Adolescent males, on the other hand, usually remain in the troop until they can leave and establish a new troop on their own as the silverback. Troop populations range from 2- 12 individuals, with 9 being the average size. The silverback is typically the most aggressive member of the troop because he is the one who must provide protection and security. He also makes all of the group decisions, settles disputes between members, and gets the majority of the group's food.
Although gorillas typically aren't aggressive, they do exhibit territorial behavior by standing upright on their bottom two legs and pounding their chests in order to intimidate whatever threat they have been given. These gestures, however, are more for show and aren't usually violent. These instances can come about when two silverbacks of different troops meet, when two males are fighting over a female that they want to mate with, or when a younger male is challenging the silverback for dominance of the troop. However, in stable troops these acts of violence and aggression are very rare.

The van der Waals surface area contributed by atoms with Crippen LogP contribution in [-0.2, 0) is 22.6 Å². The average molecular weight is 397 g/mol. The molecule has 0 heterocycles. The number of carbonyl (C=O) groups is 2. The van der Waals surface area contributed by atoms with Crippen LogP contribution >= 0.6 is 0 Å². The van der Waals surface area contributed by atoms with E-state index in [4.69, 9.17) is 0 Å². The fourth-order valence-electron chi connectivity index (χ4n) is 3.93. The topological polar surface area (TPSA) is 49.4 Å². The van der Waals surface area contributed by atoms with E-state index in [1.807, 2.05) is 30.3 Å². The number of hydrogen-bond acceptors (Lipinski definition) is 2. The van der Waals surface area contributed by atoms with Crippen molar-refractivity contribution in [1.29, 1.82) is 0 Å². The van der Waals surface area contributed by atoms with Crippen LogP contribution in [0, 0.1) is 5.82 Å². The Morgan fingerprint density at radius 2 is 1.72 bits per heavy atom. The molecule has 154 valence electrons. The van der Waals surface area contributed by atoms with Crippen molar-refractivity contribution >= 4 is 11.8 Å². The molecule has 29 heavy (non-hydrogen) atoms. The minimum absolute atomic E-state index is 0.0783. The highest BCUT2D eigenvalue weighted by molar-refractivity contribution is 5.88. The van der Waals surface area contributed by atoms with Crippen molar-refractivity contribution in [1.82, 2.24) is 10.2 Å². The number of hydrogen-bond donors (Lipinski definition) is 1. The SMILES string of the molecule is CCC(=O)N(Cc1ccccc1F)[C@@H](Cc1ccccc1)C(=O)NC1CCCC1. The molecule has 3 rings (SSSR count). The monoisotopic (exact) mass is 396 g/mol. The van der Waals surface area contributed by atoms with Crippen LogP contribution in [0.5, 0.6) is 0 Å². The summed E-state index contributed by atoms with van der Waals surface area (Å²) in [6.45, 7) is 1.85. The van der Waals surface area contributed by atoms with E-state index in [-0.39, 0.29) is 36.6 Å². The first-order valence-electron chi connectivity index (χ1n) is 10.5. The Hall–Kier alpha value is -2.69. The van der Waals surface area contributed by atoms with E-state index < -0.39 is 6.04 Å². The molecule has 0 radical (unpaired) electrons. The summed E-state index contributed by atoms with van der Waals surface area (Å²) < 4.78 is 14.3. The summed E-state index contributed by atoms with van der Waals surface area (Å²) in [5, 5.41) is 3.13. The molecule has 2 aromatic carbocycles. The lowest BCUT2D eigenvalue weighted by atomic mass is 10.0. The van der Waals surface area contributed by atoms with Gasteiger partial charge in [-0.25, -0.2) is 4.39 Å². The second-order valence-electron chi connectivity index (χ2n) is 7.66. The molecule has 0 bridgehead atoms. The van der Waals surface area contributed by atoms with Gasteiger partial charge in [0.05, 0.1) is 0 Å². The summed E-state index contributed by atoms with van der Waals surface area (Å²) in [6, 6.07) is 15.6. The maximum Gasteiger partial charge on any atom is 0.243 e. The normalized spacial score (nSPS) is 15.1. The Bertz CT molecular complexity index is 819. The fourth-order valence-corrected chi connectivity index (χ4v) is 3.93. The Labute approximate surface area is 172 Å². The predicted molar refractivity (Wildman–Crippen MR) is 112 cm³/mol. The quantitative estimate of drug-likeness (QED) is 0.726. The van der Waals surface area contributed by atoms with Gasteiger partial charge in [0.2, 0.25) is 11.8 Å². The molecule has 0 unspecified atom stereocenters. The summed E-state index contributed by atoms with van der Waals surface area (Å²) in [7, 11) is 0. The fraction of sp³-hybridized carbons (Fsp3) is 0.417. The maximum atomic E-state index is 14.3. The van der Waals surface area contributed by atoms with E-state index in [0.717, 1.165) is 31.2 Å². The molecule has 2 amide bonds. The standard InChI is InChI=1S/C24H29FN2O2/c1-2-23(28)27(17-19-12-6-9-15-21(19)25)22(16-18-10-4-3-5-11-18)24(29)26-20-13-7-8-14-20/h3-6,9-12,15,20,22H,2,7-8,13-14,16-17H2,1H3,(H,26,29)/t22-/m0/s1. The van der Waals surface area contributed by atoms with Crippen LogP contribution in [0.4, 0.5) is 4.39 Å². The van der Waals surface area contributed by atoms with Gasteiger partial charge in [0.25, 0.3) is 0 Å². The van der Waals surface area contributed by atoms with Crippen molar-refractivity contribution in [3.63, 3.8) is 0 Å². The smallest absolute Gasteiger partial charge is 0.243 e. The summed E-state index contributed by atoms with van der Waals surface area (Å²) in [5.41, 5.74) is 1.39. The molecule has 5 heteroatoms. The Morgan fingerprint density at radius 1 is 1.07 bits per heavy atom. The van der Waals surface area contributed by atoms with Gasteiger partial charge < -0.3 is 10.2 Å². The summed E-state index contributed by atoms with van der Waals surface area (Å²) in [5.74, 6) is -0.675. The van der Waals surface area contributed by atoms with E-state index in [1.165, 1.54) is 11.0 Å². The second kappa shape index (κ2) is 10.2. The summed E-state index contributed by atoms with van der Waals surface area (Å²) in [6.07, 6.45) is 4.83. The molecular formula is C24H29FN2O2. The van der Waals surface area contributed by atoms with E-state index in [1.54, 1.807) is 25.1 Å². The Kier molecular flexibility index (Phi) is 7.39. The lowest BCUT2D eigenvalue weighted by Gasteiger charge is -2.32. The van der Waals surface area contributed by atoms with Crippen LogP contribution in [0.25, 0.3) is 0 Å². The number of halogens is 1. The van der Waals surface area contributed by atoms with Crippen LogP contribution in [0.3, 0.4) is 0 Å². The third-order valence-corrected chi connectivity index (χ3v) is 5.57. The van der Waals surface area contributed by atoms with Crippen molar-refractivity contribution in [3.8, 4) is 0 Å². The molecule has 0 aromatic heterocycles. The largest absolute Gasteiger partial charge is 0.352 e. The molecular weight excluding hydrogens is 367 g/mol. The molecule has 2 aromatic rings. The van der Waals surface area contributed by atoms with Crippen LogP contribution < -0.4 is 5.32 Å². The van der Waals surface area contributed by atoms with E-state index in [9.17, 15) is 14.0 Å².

At dusk, gorillas settle down for the night in nests made of vegetation that is shoved around them. These nests are initially made by bending soft trees, breaking bamboo sticks, and taking large leaves from other types of trees to be used as a blanket to shield from the cold. Mothers like to find a comfortable spot in the nest where their backs can be supported so that they can breast feed and cuddle their babies throughout the night.